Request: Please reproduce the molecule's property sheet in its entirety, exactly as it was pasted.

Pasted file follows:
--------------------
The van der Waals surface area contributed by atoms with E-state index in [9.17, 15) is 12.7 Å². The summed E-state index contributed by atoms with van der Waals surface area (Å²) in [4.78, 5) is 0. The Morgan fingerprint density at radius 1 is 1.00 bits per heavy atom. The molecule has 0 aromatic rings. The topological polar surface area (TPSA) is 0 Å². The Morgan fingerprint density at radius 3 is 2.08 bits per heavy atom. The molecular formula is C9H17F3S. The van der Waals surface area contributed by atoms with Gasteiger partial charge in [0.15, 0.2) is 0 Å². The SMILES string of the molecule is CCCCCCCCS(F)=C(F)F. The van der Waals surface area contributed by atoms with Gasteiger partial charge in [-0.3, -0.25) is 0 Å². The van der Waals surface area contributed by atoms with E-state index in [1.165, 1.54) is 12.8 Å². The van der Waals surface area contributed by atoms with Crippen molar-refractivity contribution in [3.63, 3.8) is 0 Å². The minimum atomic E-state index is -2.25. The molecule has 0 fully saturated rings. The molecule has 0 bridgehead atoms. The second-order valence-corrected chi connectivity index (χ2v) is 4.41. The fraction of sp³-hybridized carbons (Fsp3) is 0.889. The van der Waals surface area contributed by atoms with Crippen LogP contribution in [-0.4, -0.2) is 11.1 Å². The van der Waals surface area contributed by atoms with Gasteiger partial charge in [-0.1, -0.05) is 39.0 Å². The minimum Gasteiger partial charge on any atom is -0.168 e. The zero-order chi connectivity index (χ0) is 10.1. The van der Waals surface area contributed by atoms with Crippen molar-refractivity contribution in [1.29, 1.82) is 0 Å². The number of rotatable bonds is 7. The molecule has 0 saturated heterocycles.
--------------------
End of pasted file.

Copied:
The van der Waals surface area contributed by atoms with E-state index in [9.17, 15) is 12.7 Å². The summed E-state index contributed by atoms with van der Waals surface area (Å²) in [4.78, 5) is 0. The Morgan fingerprint density at radius 1 is 1.00 bits per heavy atom. The molecule has 0 aromatic rings. The topological polar surface area (TPSA) is 0 Å². The Morgan fingerprint density at radius 3 is 2.08 bits per heavy atom. The molecular formula is C9H17F3S. The van der Waals surface area contributed by atoms with Gasteiger partial charge in [0.15, 0.2) is 0 Å². The SMILES string of the molecule is CCCCCCCCS(F)=C(F)F. The van der Waals surface area contributed by atoms with Gasteiger partial charge in [-0.3, -0.25) is 0 Å². The van der Waals surface area contributed by atoms with E-state index in [1.165, 1.54) is 12.8 Å². The van der Waals surface area contributed by atoms with Crippen molar-refractivity contribution in [3.63, 3.8) is 0 Å². The minimum atomic E-state index is -2.25. The molecule has 0 fully saturated rings. The molecule has 0 bridgehead atoms. The second-order valence-corrected chi connectivity index (χ2v) is 4.41. The fraction of sp³-hybridized carbons (Fsp3) is 0.889. The van der Waals surface area contributed by atoms with Crippen LogP contribution in [-0.4, -0.2) is 11.1 Å². The van der Waals surface area contributed by atoms with Gasteiger partial charge in [-0.1, -0.05) is 39.0 Å². The minimum Gasteiger partial charge on any atom is -0.168 e. The zero-order chi connectivity index (χ0) is 10.1. The van der Waals surface area contributed by atoms with Crippen molar-refractivity contribution in [1.29, 1.82) is 0 Å². The number of rotatable bonds is 7. The molecule has 0 saturated heterocycles.